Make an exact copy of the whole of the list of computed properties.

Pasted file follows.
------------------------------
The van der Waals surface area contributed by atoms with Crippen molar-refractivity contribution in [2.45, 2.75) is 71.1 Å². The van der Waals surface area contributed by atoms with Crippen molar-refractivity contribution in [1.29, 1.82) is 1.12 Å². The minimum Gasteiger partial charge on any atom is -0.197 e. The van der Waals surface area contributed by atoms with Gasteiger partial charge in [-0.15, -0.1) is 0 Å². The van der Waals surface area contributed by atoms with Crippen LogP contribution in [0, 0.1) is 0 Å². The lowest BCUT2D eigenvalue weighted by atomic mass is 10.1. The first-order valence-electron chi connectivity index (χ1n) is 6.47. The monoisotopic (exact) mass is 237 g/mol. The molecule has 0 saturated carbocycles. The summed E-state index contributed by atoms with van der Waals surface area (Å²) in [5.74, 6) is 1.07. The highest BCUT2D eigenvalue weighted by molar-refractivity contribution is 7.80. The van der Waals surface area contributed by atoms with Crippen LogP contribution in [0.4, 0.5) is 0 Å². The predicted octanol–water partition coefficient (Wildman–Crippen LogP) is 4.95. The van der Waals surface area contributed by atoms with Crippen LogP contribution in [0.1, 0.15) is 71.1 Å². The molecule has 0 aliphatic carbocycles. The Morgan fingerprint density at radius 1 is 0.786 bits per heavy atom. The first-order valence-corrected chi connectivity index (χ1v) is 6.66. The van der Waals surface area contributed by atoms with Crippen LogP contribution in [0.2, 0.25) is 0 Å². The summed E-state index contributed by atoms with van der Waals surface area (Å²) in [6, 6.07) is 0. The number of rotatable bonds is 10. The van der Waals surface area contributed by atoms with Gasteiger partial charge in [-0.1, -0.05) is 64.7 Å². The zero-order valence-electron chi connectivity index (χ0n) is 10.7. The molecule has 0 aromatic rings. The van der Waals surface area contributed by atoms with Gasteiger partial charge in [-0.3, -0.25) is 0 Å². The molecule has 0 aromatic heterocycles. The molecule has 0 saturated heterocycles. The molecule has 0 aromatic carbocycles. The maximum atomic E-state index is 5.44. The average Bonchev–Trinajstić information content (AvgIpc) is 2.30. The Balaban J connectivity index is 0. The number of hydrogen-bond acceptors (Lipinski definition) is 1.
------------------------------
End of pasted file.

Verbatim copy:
The van der Waals surface area contributed by atoms with Crippen molar-refractivity contribution in [2.45, 2.75) is 71.1 Å². The van der Waals surface area contributed by atoms with Crippen molar-refractivity contribution in [1.29, 1.82) is 1.12 Å². The minimum Gasteiger partial charge on any atom is -0.197 e. The van der Waals surface area contributed by atoms with Gasteiger partial charge in [-0.15, -0.1) is 0 Å². The van der Waals surface area contributed by atoms with Crippen LogP contribution in [0, 0.1) is 0 Å². The lowest BCUT2D eigenvalue weighted by atomic mass is 10.1. The first-order valence-electron chi connectivity index (χ1n) is 6.47. The monoisotopic (exact) mass is 237 g/mol. The molecule has 0 saturated carbocycles. The summed E-state index contributed by atoms with van der Waals surface area (Å²) in [5.74, 6) is 1.07. The highest BCUT2D eigenvalue weighted by molar-refractivity contribution is 7.80. The van der Waals surface area contributed by atoms with Crippen LogP contribution in [0.4, 0.5) is 0 Å². The predicted octanol–water partition coefficient (Wildman–Crippen LogP) is 4.95. The van der Waals surface area contributed by atoms with Crippen LogP contribution in [0.1, 0.15) is 71.1 Å². The molecule has 0 aliphatic carbocycles. The Morgan fingerprint density at radius 1 is 0.786 bits per heavy atom. The first-order valence-corrected chi connectivity index (χ1v) is 6.66. The van der Waals surface area contributed by atoms with Crippen LogP contribution in [0.2, 0.25) is 0 Å². The summed E-state index contributed by atoms with van der Waals surface area (Å²) in [6, 6.07) is 0. The number of rotatable bonds is 10. The van der Waals surface area contributed by atoms with Gasteiger partial charge in [-0.1, -0.05) is 64.7 Å². The zero-order valence-electron chi connectivity index (χ0n) is 10.7. The molecule has 0 aromatic rings. The van der Waals surface area contributed by atoms with Gasteiger partial charge in [-0.3, -0.25) is 0 Å². The molecule has 0 aromatic heterocycles. The molecule has 0 saturated heterocycles. The molecule has 0 aromatic carbocycles. The maximum atomic E-state index is 5.44. The average Bonchev–Trinajstić information content (AvgIpc) is 2.30. The Balaban J connectivity index is 0. The number of hydrogen-bond acceptors (Lipinski definition) is 1.